An International goal of limiting the planet to warming only 3.6 degrees established three years ago, is close to becoming unattainable according to the Global Climate Project, a network of scientists that track emissions.
In 2012, the US recorded its hottest year in history, severe drought in the Mid-West and Southwest. The impact are not just impacting the land, they are having an impact on our oceans.
According to National Geographic. For tens of millions of years, Earth's oceans have maintained a relatively stable acidity level. It's within this steady environment that the rich and varied web of life in today's seas has arisen and flourished. But research shows that this ancient balance is being undone by a recent and rapid drop in surface pH that could have devastating global consequences.
Since the beginning of the industrial revolution in the early 1800s, fossil fuel-powered machines have driven an unprecedented burst of human industry and advancement. The unfortunate consequence, however, has been the emission of billions of tons of carbon dioxide (CO2) and other greenhouse gases into Earth's atmosphere.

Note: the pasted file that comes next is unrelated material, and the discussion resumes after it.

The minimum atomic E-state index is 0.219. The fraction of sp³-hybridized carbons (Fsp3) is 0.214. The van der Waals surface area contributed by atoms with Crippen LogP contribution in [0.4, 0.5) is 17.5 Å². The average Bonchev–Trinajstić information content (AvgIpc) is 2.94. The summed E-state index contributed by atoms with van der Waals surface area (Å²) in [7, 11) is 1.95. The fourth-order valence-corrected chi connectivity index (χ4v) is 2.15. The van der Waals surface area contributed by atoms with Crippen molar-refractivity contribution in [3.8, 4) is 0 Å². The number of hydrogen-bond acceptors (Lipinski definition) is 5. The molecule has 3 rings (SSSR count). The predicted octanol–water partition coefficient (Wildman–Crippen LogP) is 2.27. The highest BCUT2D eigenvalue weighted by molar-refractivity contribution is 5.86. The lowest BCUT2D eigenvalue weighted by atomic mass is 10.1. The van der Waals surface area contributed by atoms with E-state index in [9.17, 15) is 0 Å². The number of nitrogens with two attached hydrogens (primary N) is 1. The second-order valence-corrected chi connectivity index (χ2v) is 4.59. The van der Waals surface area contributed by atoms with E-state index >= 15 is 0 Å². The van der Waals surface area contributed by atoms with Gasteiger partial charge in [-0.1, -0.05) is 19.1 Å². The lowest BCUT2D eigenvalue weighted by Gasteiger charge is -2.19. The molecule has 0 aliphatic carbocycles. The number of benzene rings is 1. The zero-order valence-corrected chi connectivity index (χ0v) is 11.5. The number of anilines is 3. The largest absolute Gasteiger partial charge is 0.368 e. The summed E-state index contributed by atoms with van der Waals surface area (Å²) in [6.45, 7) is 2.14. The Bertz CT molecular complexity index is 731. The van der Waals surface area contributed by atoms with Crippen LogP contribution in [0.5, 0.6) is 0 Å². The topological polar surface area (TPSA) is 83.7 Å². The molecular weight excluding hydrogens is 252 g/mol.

CHECK IT OUT: THE DEFINITIVE CLIMATE CHANGE IMPACT LIST
Scientists now know that about half of this anthropogenic, or man-made, CO2 has been absorbed over time by the oceans. This has benefited us by slowing the climate change these emissions would have instigated if they had remained in the air. But relatively new research is finding that the introduction of massive amounts of CO2 into the seas is altering water chemistry and affecting the life cycles of many marine organisms, particularly those at the lower end of the food chain.